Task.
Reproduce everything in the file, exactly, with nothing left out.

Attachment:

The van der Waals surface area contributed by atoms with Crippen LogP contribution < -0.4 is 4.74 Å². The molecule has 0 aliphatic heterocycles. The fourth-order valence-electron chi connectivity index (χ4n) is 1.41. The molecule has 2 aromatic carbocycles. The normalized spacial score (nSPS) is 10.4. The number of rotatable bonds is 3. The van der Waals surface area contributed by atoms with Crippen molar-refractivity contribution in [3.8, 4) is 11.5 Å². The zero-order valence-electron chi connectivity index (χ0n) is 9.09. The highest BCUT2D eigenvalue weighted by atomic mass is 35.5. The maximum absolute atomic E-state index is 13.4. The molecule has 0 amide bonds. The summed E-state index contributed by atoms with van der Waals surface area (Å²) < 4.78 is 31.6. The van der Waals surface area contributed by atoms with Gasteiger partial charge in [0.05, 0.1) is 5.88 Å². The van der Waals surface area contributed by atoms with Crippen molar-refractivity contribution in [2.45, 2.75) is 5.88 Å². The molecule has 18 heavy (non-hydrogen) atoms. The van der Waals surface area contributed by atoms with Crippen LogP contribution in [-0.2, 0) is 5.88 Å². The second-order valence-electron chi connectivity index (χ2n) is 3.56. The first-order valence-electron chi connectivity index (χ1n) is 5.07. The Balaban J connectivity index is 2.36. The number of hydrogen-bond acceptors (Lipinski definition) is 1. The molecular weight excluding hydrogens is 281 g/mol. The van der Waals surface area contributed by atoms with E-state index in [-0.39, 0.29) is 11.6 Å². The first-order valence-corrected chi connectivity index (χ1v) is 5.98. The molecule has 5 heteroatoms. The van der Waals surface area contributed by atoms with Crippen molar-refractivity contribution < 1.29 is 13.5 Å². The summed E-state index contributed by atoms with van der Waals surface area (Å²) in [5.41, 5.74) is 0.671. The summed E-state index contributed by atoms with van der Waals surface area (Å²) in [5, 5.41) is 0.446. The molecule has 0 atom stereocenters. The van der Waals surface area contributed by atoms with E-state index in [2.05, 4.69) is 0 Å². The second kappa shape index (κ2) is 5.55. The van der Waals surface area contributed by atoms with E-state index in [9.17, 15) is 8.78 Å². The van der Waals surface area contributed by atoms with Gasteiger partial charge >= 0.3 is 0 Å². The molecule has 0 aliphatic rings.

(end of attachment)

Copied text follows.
The van der Waals surface area contributed by atoms with Crippen LogP contribution < -0.4 is 4.74 Å². The molecule has 0 aliphatic heterocycles. The fourth-order valence-electron chi connectivity index (χ4n) is 1.41. The molecule has 2 aromatic carbocycles. The normalized spacial score (nSPS) is 10.4. The number of rotatable bonds is 3. The van der Waals surface area contributed by atoms with Crippen molar-refractivity contribution in [3.8, 4) is 11.5 Å². The zero-order valence-electron chi connectivity index (χ0n) is 9.09. The highest BCUT2D eigenvalue weighted by atomic mass is 35.5. The maximum absolute atomic E-state index is 13.4. The molecule has 0 amide bonds. The summed E-state index contributed by atoms with van der Waals surface area (Å²) < 4.78 is 31.6. The van der Waals surface area contributed by atoms with Gasteiger partial charge in [0.05, 0.1) is 5.88 Å². The van der Waals surface area contributed by atoms with Crippen molar-refractivity contribution in [2.45, 2.75) is 5.88 Å². The molecule has 18 heavy (non-hydrogen) atoms. The van der Waals surface area contributed by atoms with Crippen LogP contribution in [-0.2, 0) is 5.88 Å². The second-order valence-electron chi connectivity index (χ2n) is 3.56. The first-order valence-electron chi connectivity index (χ1n) is 5.07. The Balaban J connectivity index is 2.36. The number of hydrogen-bond acceptors (Lipinski definition) is 1. The molecular weight excluding hydrogens is 281 g/mol. The van der Waals surface area contributed by atoms with E-state index in [-0.39, 0.29) is 11.6 Å². The first-order valence-corrected chi connectivity index (χ1v) is 5.98. The molecule has 5 heteroatoms. The van der Waals surface area contributed by atoms with Crippen molar-refractivity contribution < 1.29 is 13.5 Å². The summed E-state index contributed by atoms with van der Waals surface area (Å²) in [5.41, 5.74) is 0.671. The summed E-state index contributed by atoms with van der Waals surface area (Å²) in [5, 5.41) is 0.446. The molecule has 0 atom stereocenters. The van der Waals surface area contributed by atoms with E-state index in [2.05, 4.69) is 0 Å². The second kappa shape index (κ2) is 5.55. The van der Waals surface area contributed by atoms with E-state index in [9.17, 15) is 8.78 Å². The van der Waals surface area contributed by atoms with Gasteiger partial charge >= 0.3 is 0 Å². The molecule has 0 aliphatic rings.